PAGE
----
Though the goal of a vibrant downtown Wichita has generated some successes over the past few decades, including the Old Town district and the Intrust Bank Arena, the process has been halting and frustrating.
All of that must change — and it finally will, if leaders and citizens across the community embrace the new downtown master plan and assume their roles in its implementation.
Judging from the finished plan by Boston-based consultant Goody Clancy as discussed with The Eagle editorial board, the payoff should be well worth the effort, with a new energy and more places to live, work, relax and shop.
To begin with, the plan wisely builds on what the city already has working in its favor, including its new downtown housing projects, the hotels under construction and renovation, and its status as a hub for arts and culture.
It takes what has been emblematic of downtown's decay — Douglas Avenue — and seeks to turn it into a defining thoroughfare that pulls you into and through the city's heart.
"We want it to grab you," Mayor Carl Brewer told the editorial board.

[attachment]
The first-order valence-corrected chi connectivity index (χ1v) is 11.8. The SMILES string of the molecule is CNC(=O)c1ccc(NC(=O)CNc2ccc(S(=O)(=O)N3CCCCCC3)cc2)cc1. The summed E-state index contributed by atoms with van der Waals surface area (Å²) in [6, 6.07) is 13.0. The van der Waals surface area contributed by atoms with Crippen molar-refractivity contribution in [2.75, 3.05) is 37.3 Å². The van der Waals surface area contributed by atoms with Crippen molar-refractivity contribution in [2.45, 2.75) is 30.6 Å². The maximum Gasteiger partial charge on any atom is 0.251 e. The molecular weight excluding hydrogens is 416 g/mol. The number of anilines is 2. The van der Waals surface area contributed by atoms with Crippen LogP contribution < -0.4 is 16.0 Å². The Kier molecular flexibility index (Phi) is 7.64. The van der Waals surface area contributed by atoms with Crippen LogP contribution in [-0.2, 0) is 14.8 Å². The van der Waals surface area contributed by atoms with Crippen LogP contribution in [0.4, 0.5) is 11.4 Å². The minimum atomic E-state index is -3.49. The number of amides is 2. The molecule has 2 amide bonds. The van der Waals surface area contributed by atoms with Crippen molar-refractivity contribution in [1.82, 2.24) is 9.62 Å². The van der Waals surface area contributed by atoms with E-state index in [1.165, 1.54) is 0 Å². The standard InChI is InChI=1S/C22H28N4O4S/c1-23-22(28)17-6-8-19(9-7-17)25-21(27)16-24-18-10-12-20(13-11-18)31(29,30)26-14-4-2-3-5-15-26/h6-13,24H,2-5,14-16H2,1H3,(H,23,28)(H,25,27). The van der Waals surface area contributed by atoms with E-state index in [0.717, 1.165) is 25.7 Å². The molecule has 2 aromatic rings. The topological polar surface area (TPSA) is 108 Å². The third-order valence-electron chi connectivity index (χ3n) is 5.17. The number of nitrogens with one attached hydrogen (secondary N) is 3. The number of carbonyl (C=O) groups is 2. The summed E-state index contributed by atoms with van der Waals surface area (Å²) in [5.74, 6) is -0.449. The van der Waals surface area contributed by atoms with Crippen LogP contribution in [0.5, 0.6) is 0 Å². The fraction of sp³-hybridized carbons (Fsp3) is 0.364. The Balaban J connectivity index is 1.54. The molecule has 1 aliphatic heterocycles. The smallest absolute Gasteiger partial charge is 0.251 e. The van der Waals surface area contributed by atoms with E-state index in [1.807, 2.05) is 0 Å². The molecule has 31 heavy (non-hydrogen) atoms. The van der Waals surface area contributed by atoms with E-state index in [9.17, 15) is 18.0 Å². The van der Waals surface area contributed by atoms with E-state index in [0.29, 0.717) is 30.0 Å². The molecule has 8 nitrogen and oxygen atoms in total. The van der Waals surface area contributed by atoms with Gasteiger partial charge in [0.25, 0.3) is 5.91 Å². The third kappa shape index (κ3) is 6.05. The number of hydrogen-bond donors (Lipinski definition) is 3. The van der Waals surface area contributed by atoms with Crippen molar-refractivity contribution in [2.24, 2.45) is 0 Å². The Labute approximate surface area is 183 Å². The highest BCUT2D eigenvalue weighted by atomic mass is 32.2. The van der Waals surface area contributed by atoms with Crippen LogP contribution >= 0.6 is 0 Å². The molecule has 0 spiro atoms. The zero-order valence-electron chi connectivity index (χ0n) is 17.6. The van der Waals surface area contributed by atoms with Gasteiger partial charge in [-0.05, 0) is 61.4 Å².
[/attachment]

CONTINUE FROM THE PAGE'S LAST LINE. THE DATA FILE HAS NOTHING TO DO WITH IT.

It starts with a few choice blocks and projects that, aided by targeted parking and transit, hold the most promise for linking existing development into something that's welcoming and walkable. The area that spans Old Town, Union Station, Naftzger Park, the arena, the Commerce Street Arts District and the St. Francis corridor seems the right place to focus initial attention.
Perhaps most important, the plan portrays a full-service downtown as something that can be had not primarily through massive public expenditure but through $500 million in private investment and development strategically supported by $100 million in public tools, incentives and spending.
Too good to be true?
No, though it won't be easy or quick.
The process can be deliberative as well as collaborative. But to have faith in the promise of a vigorous downtown, Wichitans will need to see results.
Much of the day-to-day leadership will fall to the city's Scott Knebel and the Wichita Downtown Development Corp.' s Jeff Fluhr.
But "sustained political will is essential," observed Goody Clancy's David Dixon, a point that will be key next year in municipal elections for mayor and three City Council seats.
Landowners and developers and business, civic, arts, faith, neighborhood, tourism and youth leaders will be vital as well — and, in fact, have roles spelled out for them in the plan's intricate implementation matrix.
With Wichita's downtown master plan now in hand, the pressure shifts from the consultants to Wichitans to bring the vision alive.
We all have to recognize not only our town in all the pretty artist renderings of a reimagined core, but our places in realizing that extreme makeover.